Let's get the jokes out of the way first: "I, for one, welcome our new AI overlords and look forward to fifty-seven Matrix sequels where [PLOT TWIST] the robots are now the good guys!"
But, seriously, the news that Warner Brothers is adopting a new AI system to help it greenlight new films is as scary as it is dumb as it is banal. Amazingly, it is both the biggest, most frightening change to the assembly line nature of filmmaking many studios engage in and also the most inevitable — and really unlikely to change all that much. Which is exactly the problem.
Sadly, this isn't a plot from Futurama, which predicted this specifically in the classic "Bender Should Not Be Allowed on Television," where we meet the Network Execubots who run television. They are programmed to like what they've seen before, roll dice to determine the fall schedule, and underestimate Middle America. ("It's funny, but will it get them off their tractors?") Sadly, this satire is becoming reality, but mostly in that this how executive already behave when approaching creative decisions, so literally outsourcing it to an AI seems like an inevitable next step. But what does that really mean? And how soon will we have computers greenlighting pitches?
I: What is AI?
Part of the confusion here is a misunderstanding of exactly what AI is in this situation. It is, essentially, a smart spreadsheet. Warner Bros joins STX and other production companies using a program called Cinelytic, which, essentially, crunches numbers on how much they think a certain star's value will add in ticket sales in markets across the globe. According to Cinelytic founder Tobias Queisser, "it will reduce the amount of time executives spend on low-value, repetitive tasks and instead give them better dollar-figure parameters for packaging, marketing and distribution decisions, including release dates."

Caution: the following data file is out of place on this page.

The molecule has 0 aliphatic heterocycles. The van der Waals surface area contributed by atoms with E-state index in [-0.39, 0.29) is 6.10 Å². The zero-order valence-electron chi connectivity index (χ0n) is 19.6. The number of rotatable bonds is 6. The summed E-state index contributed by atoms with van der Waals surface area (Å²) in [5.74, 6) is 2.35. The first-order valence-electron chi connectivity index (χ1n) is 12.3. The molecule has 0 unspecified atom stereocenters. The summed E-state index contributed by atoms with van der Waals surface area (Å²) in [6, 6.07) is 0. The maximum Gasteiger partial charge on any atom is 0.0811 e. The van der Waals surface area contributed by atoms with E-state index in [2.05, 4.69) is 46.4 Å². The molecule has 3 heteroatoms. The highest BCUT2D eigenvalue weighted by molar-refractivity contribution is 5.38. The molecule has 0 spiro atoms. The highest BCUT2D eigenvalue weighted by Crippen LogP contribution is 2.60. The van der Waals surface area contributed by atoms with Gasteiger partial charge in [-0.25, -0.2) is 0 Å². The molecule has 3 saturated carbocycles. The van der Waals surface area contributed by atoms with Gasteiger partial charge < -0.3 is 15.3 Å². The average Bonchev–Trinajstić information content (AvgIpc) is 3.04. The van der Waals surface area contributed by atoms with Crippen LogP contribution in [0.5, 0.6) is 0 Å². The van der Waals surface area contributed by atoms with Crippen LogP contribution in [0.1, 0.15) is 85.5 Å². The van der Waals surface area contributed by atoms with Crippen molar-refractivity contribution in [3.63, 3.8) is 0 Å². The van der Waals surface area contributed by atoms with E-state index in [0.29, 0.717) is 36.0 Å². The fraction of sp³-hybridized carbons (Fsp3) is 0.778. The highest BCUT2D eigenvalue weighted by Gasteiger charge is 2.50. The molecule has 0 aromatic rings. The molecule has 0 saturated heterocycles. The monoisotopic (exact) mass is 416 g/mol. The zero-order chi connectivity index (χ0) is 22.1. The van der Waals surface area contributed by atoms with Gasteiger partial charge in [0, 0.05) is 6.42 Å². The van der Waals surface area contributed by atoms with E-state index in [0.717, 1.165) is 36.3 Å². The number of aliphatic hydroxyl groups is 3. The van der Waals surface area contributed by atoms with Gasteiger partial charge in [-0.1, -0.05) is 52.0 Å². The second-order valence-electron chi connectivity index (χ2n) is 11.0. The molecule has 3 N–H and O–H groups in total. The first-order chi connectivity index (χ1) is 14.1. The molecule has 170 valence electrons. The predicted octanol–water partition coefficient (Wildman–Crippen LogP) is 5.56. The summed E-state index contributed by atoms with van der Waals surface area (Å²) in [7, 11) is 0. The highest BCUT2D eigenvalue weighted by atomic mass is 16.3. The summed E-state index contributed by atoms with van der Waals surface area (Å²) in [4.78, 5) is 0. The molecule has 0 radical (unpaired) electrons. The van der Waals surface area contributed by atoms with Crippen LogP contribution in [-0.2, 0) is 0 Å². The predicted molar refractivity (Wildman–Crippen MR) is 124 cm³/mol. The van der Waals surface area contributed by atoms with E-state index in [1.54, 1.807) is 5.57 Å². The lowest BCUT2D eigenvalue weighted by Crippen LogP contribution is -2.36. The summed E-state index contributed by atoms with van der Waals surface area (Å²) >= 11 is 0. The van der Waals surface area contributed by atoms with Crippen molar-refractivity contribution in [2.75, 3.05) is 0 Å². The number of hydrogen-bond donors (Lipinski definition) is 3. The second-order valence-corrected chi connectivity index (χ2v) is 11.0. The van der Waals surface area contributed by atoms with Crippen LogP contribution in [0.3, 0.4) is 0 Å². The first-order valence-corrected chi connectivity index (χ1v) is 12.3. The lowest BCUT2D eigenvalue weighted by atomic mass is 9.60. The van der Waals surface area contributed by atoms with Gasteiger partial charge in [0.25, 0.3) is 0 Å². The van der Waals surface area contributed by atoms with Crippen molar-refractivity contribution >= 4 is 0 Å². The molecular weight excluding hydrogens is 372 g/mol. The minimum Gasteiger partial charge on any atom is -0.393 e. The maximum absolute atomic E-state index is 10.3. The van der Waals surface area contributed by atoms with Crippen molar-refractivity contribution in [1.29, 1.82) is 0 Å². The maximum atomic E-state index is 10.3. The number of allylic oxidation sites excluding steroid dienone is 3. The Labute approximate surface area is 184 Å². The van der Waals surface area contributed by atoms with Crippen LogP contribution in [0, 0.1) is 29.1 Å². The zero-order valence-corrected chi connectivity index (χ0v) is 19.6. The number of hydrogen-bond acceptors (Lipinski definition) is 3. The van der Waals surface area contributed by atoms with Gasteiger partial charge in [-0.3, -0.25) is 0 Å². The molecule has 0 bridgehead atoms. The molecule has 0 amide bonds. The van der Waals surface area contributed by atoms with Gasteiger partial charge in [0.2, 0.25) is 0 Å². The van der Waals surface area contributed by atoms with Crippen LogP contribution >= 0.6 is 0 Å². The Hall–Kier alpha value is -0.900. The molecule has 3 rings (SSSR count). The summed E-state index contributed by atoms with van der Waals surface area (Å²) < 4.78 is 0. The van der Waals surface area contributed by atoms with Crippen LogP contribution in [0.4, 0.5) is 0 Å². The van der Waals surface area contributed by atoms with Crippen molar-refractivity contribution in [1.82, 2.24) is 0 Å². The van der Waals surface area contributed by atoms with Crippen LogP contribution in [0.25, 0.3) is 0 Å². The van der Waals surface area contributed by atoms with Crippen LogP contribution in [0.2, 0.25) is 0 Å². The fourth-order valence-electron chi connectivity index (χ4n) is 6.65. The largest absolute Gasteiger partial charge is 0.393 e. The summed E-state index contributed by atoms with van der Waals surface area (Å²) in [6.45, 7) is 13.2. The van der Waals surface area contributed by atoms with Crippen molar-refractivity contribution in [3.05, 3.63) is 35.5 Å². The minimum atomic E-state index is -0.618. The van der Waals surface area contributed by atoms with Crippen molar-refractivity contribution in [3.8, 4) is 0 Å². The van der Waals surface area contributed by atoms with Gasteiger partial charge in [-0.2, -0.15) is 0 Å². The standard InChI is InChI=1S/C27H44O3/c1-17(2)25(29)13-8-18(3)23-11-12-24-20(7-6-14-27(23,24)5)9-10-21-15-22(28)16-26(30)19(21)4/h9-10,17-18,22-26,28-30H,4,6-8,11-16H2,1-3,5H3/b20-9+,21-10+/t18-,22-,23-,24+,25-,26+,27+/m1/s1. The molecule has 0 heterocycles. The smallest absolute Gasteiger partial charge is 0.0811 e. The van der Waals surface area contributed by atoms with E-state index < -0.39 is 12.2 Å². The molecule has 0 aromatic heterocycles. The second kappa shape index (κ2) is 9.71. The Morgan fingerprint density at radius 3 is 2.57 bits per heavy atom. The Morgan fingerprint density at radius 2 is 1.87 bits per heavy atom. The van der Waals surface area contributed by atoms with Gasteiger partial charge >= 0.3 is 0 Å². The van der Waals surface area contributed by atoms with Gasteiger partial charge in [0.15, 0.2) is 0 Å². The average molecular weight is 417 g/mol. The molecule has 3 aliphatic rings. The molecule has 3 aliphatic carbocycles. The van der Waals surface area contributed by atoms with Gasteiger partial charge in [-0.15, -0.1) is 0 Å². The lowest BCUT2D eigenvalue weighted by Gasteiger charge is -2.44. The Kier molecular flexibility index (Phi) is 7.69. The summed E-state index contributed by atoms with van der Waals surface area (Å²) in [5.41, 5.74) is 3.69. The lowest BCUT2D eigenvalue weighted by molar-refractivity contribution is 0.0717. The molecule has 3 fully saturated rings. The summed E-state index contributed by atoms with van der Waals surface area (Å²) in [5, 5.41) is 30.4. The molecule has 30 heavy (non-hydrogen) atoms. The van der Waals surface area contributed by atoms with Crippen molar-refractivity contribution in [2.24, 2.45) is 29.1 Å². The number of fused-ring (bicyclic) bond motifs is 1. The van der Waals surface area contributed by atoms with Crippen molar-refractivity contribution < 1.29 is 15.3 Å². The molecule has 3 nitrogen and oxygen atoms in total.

"The system can calculate in seconds what used to take days to assess by a human when it comes to general film package evaluation or a star's worth," says Queisser. . . "Artificial intelligence sounds scary. But right now, an AI cannot make any creative decisions. What it is good at is crunching numbers and breaking down huge data sets and showing patterns that would not be visible to humans. But for creative decision-making, you still need experience and gut instinct."
No doubt, it will save time from number crunching. But what it promises to do is take all worldwide box office data, look at how much specific films starring specific actors made in specific markets, and then predict how some other film, all other things being equal, will fare at the box office. If $X to hire said actor is less than $Y of box office receipts, then "We got ourselves a picture!" If not, then back to the drawing board.
Yikes. But here's the dirty secret:
II: Hollywood is Already Doing This
This is the sad truth we have to face. Too many decisions are made already by guys with spreadsheets who are calculating whether Cynthia Erivo is a box office draw or not. This is how Emma Stone gets cast as a Chinese-Hawaiian woman in Aloha. It's most certainly how we ended up with Johnny Depp in the Fantastic Beasts films.
AI is just going to make it faster. And that's part of the problem.
Because the mind-numbing, soul-sucking act of running a bunch of calculations in a spreadsheet to determine who the best person is to lead a film is in itself dehumanizing and awful. The fact that it really, really sucks to do that work should wake people up to the idea that maybe, just maybe, that isn't how we should do things.
I'm not so naive as to believe that somehow Hollywood will, anytime soon, put art over commerce. (Yay, late stage capitalism and consolidation of corporate media!) But it would be nice if it weren't so blatant that now we're just letting computers make the decisions for us and that the value of any human being can be summed up in how much money they're likely to make for them next quarter.
But outsourcing that menial data task to computers, who never met a person they couldn't dehumanize and instead dispassionately look at as only a conglomeration of aggregated data, we double down on the idea that, yes, actually, this is the best way to make creative decisions.